The Supreme Court on Monday refused to entertain BJP leader Subramanian Swamy's plea to free the Tirumala Tirupati Devasthanams (TTD) from the control of the Andhra Pradesh government but granted him liberty to approach the High Court.
A bench of Justice Rohinton F. Nariman and Justice Indu Malhotra refused to entertain Swamy's petition to challenge the provisions of Andhra Pradesh Charitable and Hindu Religious Institutions and Endowments Act, 1987, whereby the control and administration of the Hindu religious institutions in the state were taken over by the government.
Challenging their constitutional validity, Swamy argued that under the guise of sanction provided in the law to administer the religious institutions, the Andhra Pradesh government had virtually "usurped" the fundamental religious, administrative and cultural rights of the Hindu citizens and denominations.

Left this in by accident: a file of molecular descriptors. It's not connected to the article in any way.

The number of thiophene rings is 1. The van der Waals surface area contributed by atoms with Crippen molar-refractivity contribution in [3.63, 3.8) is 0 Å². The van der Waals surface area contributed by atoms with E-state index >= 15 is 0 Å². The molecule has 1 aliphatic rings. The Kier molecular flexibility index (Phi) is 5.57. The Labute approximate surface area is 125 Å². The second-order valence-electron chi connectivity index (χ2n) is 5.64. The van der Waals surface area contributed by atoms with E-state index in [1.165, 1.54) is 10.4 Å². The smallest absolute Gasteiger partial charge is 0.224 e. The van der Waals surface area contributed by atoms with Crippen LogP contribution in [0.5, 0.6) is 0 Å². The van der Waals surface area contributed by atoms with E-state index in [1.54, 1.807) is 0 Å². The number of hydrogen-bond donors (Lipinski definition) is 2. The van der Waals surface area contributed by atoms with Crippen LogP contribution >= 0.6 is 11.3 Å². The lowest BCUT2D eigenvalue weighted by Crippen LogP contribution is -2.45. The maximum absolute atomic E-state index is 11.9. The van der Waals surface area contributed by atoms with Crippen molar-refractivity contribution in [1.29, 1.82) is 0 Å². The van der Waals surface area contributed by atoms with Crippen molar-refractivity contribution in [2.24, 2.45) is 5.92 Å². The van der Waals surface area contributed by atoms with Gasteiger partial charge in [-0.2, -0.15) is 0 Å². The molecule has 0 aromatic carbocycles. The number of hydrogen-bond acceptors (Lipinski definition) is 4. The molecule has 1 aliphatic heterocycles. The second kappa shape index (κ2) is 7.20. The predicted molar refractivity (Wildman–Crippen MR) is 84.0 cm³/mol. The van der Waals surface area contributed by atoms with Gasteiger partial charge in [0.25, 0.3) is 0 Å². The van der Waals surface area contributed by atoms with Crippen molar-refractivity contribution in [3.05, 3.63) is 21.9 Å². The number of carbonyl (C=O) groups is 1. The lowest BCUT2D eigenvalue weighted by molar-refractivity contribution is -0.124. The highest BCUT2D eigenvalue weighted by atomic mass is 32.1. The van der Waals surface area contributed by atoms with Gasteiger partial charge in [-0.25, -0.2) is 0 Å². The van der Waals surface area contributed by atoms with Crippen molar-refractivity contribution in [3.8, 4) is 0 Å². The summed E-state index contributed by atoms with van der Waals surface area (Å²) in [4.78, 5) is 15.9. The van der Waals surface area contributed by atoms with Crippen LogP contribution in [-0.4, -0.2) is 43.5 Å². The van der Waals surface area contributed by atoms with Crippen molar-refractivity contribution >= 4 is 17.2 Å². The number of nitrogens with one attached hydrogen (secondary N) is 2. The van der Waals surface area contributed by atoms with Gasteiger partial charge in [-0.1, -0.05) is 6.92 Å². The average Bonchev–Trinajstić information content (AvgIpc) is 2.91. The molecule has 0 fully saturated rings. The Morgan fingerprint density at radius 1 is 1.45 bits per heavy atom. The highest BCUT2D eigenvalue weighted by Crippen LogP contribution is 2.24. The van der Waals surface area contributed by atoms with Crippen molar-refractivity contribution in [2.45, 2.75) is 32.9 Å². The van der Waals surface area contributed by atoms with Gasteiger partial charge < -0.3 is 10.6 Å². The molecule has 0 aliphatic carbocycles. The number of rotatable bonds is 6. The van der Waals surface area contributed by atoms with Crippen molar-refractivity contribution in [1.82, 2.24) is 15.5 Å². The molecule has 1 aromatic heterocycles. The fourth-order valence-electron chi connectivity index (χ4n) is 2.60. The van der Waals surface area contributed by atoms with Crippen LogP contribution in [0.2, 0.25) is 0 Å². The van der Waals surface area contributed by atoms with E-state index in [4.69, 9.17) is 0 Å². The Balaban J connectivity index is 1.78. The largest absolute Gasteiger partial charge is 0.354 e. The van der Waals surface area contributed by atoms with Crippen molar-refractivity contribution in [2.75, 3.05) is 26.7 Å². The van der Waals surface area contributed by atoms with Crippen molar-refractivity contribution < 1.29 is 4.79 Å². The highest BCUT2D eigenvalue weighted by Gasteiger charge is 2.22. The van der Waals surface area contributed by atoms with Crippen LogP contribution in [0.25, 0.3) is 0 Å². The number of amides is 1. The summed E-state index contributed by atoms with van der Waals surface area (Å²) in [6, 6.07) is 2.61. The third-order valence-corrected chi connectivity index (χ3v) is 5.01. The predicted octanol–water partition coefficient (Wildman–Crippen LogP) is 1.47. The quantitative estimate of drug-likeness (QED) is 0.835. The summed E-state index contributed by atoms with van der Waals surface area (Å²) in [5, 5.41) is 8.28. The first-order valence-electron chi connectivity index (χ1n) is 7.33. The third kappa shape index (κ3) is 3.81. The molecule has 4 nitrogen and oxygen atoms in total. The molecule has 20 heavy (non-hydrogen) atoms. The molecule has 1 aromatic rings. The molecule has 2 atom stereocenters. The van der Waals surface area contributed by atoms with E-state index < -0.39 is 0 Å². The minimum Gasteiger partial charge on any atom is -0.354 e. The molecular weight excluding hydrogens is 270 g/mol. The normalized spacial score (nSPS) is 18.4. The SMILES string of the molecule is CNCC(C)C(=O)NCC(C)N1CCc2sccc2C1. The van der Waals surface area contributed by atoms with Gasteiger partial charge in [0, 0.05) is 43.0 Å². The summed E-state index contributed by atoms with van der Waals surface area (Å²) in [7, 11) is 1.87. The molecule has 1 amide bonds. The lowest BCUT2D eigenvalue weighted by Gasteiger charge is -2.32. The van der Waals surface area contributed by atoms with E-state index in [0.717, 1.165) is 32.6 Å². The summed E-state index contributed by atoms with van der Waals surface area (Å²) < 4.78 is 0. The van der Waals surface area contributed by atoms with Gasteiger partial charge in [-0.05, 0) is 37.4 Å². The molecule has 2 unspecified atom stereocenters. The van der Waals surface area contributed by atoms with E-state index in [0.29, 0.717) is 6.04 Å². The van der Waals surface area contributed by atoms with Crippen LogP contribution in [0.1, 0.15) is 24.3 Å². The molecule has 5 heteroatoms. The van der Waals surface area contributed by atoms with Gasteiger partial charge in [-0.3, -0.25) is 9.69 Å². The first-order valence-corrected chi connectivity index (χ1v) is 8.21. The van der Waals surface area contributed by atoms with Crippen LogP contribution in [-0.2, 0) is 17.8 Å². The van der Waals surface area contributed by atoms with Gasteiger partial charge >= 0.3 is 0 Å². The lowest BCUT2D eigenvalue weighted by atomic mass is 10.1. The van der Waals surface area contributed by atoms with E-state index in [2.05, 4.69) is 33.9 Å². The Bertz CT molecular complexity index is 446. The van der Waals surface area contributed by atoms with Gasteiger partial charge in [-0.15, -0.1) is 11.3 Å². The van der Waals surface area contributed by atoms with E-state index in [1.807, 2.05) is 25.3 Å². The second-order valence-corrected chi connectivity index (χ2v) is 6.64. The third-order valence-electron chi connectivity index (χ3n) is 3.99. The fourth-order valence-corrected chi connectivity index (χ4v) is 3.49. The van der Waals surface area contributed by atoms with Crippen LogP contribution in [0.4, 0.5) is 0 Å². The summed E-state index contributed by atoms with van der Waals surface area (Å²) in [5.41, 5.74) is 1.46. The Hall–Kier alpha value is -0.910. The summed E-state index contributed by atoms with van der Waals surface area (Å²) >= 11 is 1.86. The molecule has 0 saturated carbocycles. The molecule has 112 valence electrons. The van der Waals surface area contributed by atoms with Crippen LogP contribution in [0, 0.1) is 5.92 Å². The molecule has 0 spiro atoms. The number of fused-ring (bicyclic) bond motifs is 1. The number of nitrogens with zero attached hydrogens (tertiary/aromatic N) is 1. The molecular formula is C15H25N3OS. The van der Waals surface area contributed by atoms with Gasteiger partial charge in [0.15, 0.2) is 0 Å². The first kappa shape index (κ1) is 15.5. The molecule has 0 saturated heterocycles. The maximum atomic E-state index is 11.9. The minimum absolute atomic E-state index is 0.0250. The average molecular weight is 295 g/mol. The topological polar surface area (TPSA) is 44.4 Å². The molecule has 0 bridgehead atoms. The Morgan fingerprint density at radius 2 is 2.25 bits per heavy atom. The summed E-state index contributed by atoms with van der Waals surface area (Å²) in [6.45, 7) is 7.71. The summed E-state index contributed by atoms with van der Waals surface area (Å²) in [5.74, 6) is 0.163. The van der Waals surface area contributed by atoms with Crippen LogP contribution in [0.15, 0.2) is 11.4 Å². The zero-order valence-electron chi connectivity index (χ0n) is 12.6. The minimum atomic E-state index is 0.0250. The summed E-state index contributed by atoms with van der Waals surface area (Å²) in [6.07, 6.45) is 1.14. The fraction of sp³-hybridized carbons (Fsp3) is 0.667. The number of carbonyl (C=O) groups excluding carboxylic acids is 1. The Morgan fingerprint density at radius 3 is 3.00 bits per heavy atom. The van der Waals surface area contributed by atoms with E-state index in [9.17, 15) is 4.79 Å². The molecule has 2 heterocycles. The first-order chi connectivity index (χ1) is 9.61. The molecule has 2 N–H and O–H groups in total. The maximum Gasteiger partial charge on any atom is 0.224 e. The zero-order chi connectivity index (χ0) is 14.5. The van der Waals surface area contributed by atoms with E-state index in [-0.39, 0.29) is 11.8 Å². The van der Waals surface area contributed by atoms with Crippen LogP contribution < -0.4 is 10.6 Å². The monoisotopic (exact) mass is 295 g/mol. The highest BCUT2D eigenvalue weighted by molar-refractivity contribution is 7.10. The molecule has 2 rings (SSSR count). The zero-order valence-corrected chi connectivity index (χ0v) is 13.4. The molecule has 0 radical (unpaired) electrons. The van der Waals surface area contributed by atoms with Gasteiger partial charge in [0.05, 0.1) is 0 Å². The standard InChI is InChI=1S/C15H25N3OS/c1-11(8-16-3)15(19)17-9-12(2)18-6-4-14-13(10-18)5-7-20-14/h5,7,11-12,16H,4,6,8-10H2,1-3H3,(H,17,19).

The TTD is an independent trust that manages Sri Venkateswara Swamy Temple at Tirumala, Sri Padmavathy Temple in Tiruchaanur and 11 other temples in Andhra Pradesh, among the richest temples in India in terms of annual income and assets.
The hereditary trustees, Mahants, Archakas and other temple-oriented communities, as well as worshippers who account for major offerings and funds of the religious institutions, have become "passive observers and distant onlookers" with practically no say in the religious matters, the plea said.
Swamy had moved the court shortly after former TTD chief priest Ramana Deekshitulu was sacked by authorities in May on the grounds that he exceeded the retirement age limit. However, this unceremonious sacking came after he levelled shocking allegations against the TTD administration on financial irregularities, and also raised suspicion that several old ornaments from the temple were missing.
Deekshithulu demanded for a CBI inquiry, and also pressed for bringing the TTD under the ambit of the RTI for transparency.
The TTD accused Deekshitulu of â€˜politicisingâ€™ temple affairs and threatened to take legal action against him.